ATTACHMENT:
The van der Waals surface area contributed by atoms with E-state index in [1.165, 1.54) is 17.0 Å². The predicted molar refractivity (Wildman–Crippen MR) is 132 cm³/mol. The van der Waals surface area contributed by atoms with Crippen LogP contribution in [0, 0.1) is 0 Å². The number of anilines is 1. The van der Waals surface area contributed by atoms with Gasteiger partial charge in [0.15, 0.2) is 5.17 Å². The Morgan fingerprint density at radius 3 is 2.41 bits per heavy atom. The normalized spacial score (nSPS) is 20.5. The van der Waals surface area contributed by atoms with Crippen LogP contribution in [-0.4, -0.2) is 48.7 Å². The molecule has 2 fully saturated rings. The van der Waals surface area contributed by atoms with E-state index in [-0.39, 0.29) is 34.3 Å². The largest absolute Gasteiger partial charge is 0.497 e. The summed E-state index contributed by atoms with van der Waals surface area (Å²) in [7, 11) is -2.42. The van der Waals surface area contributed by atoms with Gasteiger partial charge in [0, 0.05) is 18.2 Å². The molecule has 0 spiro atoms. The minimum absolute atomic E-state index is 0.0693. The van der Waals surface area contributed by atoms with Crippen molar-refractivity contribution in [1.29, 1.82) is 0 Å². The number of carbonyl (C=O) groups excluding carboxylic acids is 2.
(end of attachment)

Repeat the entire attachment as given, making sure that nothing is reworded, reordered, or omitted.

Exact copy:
The van der Waals surface area contributed by atoms with E-state index in [1.165, 1.54) is 17.0 Å². The predicted molar refractivity (Wildman–Crippen MR) is 132 cm³/mol. The van der Waals surface area contributed by atoms with Crippen LogP contribution in [0, 0.1) is 0 Å². The number of anilines is 1. The van der Waals surface area contributed by atoms with Gasteiger partial charge in [0.15, 0.2) is 5.17 Å². The Morgan fingerprint density at radius 3 is 2.41 bits per heavy atom. The normalized spacial score (nSPS) is 20.5. The van der Waals surface area contributed by atoms with Crippen LogP contribution in [-0.4, -0.2) is 48.7 Å². The molecule has 2 fully saturated rings. The van der Waals surface area contributed by atoms with E-state index in [-0.39, 0.29) is 34.3 Å². The largest absolute Gasteiger partial charge is 0.497 e. The summed E-state index contributed by atoms with van der Waals surface area (Å²) in [7, 11) is -2.42. The van der Waals surface area contributed by atoms with Gasteiger partial charge in [0, 0.05) is 18.2 Å². The molecule has 0 spiro atoms. The minimum absolute atomic E-state index is 0.0693. The van der Waals surface area contributed by atoms with Crippen molar-refractivity contribution in [1.29, 1.82) is 0 Å². The number of carbonyl (C=O) groups excluding carboxylic acids is 2.